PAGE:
This post is the fourth in our series highlighting great marketing content from the architecture and engineering community (to see them all, jump to the bottom). In each post, we highlight great content, share our opinions on what makes it great and offer suggestions on how it could be used more effectively (if that’s possible).
Brown and Caldwell: About the Firm
Founded in 1947, Brown and Caldwell is the largest U.S. engineering consulting firm focused exclusively on the water and environmental sectors. They are privately held with over 1,500 employees in 45 locations serving clients in the U.S. and around the world. The firm has worked with municipal, federal and private organizations and is recognized in the industry innovative thinkers when it comes to solving environmental challenges.
Summary of the Content
In this post, I’m doing something I’ve never done before. Usually, I only highlight educational content — content that’s used to educate and inform potential clients on issues that matter for them. In this post, I’m going to highlight some later stage and promotional content. For the first time, I’m also going to highlight multimedia content. Also, once again, I’m going to talk about the firm’s content marketing efforts as a whole, rather than an individual piece. To start, here are a few pieces of content I particularly like from the firm’s website:
Thinking About Water in New Ways (Motion Graphics) This is more a promotional video than it is content, but it does a good job of articulating the firm’s positioning (100% environmental) and entertaining the viewer at the same time.
Protecting and Restoring Louisiana’s Coast (Video Project Profile) A quasi-case study that gives a sense of the way the firm works and how it interacts on a large planning program.
What’s Great About Their Content:
- It’s Entertaining — Their motion graphics piece is really great at delivering the firm’s core positioning: 100% water. And, it’s very aesthetically pleasing — it’s well designed and well produced. In a rare situation, I actually enjoy consuming a piece of content that’s largely “firm-centered” and promotional in nature.
- It’s Personal — The firm does a really nice job of using video to give buyers a sense of what the people of the firm are like and what it would actually be like to work with them. A number of its case studies are delivered by video. Each one does a good job of seaming together some background on the client engagement and describing the firm’s process in a very human way. It’s good middle stage buying content.
- It’s Diverse — They do a good job of mixing different types of content for different learning styles. They have a lot of white papers and technical briefs, yet as we’ve seen, they have a good amount of high quality video (more passive content).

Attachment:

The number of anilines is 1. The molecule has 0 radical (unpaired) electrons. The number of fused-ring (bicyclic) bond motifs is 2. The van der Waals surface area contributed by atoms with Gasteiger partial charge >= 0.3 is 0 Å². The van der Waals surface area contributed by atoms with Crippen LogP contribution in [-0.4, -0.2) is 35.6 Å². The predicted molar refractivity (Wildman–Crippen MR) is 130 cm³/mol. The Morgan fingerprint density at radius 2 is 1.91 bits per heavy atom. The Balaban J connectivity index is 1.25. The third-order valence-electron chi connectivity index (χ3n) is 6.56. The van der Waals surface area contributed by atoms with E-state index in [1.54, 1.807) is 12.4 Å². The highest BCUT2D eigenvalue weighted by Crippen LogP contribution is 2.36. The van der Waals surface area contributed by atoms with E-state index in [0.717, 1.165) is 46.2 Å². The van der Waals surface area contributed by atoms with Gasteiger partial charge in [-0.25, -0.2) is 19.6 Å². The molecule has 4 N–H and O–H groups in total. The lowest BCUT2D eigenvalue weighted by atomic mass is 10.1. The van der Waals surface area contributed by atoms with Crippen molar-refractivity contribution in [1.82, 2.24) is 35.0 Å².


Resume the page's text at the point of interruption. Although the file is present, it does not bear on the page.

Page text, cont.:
What They Could Do Better:
- Calls-to-Action — It’s really hard to figure out how to connect with the firm in a pre-buying manner. If I were ready to contact the firm to discuss a program or an RFP, I generally know what to do. But, what if I’m just one of the 70-80% of site visitors that are just researching and learning? I have to do a lot of digging to figure out how to sign up for a newsletter. But, chances are most visitors won’t make the effort. (For more on this topic, read the article, Why Conversions Matter.)
- Research — With this firm’s focus and scale, primary research to deeply explore some topics of meaningful interest just makes a whole lot of sense. What about a study that explores the challenge of producing enough clean water for the global population in 2020 or 2030? Or, a consumer perception study related to the current state of our nation’s water infrastructure? Big, forward-thinking topics could be highly effective lead magnets for the firm by helping them connect their useful educational content to more and more people in the water and wastewater community. (For more on this, read the article, Combining Knowledge Management with Research to Drive Your Content Strategy).
Wrapping it Up:
Brown and Caldwell is an example of a large, well-positioned firm that is doing a very good job of producing a comfortable mix of educational, entertaining and promotional content. While they are doing an excellent job of providing content to later stage buyers, they may be missing the opportunity to connect with those earlier in the buying cycle without clearer CTAs for things like their newsletter. However, all in all, the firm’s content marketing efforts as a whole are very well developed. Some of the other posts in this series: